On September 28 and 29, 2010, consultants, on behalf of Honeywell, conducted a vapor intrusion evaluation at two properties adjacent to the Site. The consultants collected indoor air and subslab samples at one of these residences and indoor air and crawl space air samples at the other property. Outdoor ambient air samples were collected up-wind and downwind of the two properties. Surveys were performed at each residence to identify potential indoor air VOC sources. Some possible VOC sources were identified at one of these residences. The sample results suggested the presence of TCE and PCE in the samples; however, it was also noted that the residences contained potential VOC household solvents which could impact the sampling results. The EPA's vapor intrusion expert reviewed the vapor intrusion study and noted that the vapor intrusion pathway requires multiple lines of evidence from the groundwater (or the source) through deep soil gas, through the subslab, or the crawl space into indoor air. Upon review, EPA's vapor intrusion expert concluded that because TCE was not detected in the subslab sample or in the outdoor air samples, the vapor intrusion pathway is incomplete or present at a de minimis risk. The consultant, on behalf of Honeywell, will subsequently submitted a work plan to resample these residences in 2012 and reassess these results. In June 2013, the draft 2012 Vapor Intrusion Evaluation Report was submitted to U.S. EPA for review. The report was reviewed by the U.S. EPA vapor intrusion expert and it was concluded that there was currently no evidence to support a complete vapor intrusion pathway for the two residences investigated.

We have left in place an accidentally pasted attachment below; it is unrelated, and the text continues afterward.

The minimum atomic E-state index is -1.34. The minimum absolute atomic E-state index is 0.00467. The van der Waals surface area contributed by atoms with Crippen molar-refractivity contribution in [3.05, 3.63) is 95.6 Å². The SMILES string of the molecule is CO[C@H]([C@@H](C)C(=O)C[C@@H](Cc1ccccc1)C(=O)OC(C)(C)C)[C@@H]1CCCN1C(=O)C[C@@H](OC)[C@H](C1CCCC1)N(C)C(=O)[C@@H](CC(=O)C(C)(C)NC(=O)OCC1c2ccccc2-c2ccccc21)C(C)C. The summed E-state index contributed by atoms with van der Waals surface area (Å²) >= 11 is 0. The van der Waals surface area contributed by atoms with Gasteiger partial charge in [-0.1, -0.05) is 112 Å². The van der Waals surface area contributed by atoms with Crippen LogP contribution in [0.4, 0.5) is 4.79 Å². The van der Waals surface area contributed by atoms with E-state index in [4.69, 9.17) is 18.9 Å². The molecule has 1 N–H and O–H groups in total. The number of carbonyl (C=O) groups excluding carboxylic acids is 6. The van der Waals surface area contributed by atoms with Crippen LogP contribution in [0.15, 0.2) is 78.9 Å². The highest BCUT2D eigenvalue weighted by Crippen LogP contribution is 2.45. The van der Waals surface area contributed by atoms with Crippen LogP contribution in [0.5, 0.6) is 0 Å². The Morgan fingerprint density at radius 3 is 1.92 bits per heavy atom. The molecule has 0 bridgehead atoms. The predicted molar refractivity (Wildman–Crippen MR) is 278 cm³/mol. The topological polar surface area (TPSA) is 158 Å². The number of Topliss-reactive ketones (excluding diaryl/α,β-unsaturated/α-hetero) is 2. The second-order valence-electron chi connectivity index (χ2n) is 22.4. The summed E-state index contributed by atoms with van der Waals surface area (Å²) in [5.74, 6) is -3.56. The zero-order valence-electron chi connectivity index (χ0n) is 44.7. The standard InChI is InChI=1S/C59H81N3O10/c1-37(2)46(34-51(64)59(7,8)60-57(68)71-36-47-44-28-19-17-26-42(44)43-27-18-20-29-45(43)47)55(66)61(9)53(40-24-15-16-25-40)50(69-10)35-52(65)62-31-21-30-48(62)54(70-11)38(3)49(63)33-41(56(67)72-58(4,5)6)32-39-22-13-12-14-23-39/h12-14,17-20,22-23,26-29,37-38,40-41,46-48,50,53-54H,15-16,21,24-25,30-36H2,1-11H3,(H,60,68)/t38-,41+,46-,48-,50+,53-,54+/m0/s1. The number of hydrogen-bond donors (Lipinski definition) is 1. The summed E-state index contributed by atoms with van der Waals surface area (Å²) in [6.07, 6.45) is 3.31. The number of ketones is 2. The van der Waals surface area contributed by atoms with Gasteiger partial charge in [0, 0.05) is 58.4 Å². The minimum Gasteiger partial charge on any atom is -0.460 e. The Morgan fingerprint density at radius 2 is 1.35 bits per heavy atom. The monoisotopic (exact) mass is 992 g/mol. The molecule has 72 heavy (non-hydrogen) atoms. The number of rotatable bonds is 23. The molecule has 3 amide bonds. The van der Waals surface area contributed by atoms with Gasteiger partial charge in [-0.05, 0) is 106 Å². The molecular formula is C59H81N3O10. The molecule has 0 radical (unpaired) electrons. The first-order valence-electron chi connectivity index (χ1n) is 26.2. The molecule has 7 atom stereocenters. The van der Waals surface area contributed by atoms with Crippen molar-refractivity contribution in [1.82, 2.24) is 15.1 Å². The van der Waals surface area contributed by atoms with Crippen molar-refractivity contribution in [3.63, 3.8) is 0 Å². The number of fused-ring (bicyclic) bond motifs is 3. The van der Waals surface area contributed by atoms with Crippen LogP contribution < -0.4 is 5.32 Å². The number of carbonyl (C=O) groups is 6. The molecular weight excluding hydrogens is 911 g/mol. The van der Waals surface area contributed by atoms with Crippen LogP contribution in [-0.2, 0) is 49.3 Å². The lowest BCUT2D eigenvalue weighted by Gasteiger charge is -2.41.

Property ReuseA Prospective Purchaser Agreement was signed by EPA and a local developer to facilitate redevelopment of the site. A Lowe's Hardware superstore and two restaturants have been built on the site. These businesses supply over 200 jobs and create about $230,000 in increased tax revenue for the county alone.
ContactsRemedial Project Manager, U.S. EPA
lolita hill (firstname.lastname@example.org)
Community Involvement Coordinator, U.S. EPA
AliasesELTRA CORP PRESTOLITE BATTERY DIV
PRESTOLITE BATTERY DIV